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Should I attach my French cleats to a block wall, or make a frame first?

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Forum topic by Jeremymcon posted 09-15-2019 09:29 PM 689 views 0 times favorited 20 replies Add to Favorites Watch
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Jeremymcon

366 posts in 1188 days


09-15-2019 09:29 PM

I just bought a house, and my wife says the basement is mine! It’s a little smaller than my last shop, so I need to get a little more organized than I was at the last place. I want to install a French cleat system on the wall, but the old block walls are crazy hard! I can drill a hole with a borrowed hammer drill, but it’s a lot of work.

I’ve been going back and forth as to whether I should attach the cleats directly to the wall, or whether I should attach some 2×3 or 2×4 framing to the block wall, maybe cover it with plywood or tongue and groove, and then attach the cleat system to that with just wood screws? I plan to hang a decent sized tool cabinet on the cleats, so there may be some weight on them.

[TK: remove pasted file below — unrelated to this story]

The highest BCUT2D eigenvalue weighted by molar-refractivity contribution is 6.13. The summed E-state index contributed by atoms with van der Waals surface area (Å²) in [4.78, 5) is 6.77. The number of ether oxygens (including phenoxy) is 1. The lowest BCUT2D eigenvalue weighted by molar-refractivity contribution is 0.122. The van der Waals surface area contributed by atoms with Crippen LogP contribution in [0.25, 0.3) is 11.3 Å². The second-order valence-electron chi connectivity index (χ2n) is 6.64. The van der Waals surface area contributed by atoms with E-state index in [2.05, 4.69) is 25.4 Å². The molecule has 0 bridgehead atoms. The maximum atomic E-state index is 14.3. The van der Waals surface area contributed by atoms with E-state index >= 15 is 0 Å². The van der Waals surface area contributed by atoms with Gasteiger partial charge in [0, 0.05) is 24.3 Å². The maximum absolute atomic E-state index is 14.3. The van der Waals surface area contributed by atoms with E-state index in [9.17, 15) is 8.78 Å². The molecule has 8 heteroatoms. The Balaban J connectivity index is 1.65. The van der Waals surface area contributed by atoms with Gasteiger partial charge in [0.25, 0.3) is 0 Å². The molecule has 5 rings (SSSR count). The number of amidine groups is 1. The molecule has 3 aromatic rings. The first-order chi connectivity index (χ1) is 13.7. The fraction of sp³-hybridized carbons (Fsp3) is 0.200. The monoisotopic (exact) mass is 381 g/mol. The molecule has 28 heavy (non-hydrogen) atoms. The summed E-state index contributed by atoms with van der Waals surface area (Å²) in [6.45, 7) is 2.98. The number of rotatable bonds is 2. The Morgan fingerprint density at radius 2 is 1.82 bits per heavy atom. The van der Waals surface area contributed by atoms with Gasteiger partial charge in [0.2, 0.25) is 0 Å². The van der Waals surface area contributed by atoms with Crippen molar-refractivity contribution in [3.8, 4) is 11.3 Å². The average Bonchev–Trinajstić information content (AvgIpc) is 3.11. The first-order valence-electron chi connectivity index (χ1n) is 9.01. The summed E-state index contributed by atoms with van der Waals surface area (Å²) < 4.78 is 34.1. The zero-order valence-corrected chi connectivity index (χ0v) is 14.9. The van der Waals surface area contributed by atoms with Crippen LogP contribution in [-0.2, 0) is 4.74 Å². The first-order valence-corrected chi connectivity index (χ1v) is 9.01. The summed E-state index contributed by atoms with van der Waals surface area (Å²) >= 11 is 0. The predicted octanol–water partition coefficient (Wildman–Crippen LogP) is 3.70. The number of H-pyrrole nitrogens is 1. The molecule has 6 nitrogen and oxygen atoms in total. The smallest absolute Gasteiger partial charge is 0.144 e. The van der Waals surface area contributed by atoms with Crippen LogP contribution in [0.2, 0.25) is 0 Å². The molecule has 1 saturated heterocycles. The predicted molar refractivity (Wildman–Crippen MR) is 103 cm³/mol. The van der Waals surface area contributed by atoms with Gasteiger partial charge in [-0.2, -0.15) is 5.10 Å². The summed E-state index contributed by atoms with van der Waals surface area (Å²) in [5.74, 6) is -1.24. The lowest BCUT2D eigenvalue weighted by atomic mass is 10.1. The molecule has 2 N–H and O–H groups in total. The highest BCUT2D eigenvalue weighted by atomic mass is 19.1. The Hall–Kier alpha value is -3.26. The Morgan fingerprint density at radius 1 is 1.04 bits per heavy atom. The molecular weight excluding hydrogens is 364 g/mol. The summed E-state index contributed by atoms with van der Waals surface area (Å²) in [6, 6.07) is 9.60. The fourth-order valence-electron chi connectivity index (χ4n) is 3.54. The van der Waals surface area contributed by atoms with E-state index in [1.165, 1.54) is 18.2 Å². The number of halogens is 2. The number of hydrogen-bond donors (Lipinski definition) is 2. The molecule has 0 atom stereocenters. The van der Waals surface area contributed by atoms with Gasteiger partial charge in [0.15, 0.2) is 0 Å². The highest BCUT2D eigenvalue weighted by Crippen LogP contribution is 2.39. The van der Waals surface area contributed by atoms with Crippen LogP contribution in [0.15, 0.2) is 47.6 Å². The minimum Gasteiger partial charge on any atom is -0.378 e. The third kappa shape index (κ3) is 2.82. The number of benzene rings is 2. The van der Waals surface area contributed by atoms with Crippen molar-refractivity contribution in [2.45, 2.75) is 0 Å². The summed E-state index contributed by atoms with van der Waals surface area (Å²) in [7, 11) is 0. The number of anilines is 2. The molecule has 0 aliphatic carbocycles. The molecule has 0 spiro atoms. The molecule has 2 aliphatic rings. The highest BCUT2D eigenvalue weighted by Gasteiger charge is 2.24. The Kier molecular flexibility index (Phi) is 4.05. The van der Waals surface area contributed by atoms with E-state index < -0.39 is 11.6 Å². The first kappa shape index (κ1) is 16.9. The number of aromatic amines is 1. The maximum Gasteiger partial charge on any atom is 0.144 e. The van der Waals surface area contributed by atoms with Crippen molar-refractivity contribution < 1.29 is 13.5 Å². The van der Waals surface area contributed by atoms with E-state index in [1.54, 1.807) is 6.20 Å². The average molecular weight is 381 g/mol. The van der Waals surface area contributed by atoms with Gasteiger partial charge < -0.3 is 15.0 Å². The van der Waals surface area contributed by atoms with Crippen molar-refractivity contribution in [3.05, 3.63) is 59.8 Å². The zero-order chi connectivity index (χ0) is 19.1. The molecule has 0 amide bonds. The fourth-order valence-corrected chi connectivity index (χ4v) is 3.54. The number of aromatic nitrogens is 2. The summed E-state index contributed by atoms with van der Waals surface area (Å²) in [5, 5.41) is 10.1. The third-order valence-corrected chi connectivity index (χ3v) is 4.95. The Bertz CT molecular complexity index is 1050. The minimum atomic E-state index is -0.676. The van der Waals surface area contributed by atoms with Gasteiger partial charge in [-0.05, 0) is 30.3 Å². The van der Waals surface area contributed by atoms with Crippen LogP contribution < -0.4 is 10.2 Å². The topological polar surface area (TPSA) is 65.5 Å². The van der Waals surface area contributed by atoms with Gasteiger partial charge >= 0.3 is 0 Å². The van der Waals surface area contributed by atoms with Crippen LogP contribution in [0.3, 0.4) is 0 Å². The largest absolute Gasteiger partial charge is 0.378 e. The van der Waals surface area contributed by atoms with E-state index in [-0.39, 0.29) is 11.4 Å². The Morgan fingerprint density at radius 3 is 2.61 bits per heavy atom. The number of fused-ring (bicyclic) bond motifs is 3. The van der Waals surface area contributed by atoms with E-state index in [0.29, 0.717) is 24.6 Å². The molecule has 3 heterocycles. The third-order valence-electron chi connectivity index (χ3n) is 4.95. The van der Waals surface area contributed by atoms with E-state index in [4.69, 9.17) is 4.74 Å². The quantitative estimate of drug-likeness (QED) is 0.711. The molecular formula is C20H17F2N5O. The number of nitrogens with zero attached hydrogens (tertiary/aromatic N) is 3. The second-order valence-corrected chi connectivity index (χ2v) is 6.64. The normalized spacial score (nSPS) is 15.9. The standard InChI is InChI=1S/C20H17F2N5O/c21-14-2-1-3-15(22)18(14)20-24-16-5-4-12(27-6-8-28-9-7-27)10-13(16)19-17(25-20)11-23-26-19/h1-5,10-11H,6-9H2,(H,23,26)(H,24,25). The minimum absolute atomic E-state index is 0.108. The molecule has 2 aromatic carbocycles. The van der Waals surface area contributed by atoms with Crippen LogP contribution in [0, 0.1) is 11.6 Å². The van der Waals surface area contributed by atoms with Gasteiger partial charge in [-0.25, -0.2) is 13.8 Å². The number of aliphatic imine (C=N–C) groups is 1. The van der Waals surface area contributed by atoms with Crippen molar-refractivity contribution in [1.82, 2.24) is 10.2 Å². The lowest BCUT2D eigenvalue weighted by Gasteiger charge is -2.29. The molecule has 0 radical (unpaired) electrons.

The basement is semi finished, has a drop ceiling (that I might remove), painted walls and floors, so I’d like to keep it looking decent.


20 replies so far

View jutsFL's profile

jutsFL

191 posts in 349 days


#1 posted 09-15-2019 09:42 PM

Id frame it out. Personally wouldnt want to put holes in my perfectly good blocks. Plus, if you plan it all first for the shop, you can run essentials behind the framing as well.

-- I've quickly learned that being a woodworker isn't about making flawless work, rather it's fixing all the mistakes you made so that it appears flawless to others! Jay - FL

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therealSteveN

3878 posts in 1082 days


#2 posted 09-15-2019 10:30 PM

I really struggle with popping holes in perfectly sound block walls, or even poured concrete walls. I’d much prefer to build a stud wall inside the perimeter. Into that stud wall you can run electric, plumbing, and insulate it to make it all warmer.

As they say though, your house, your rules.

-- Think safe, be safe

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Jeremymcon

366 posts in 1188 days


#3 posted 09-15-2019 11:30 PM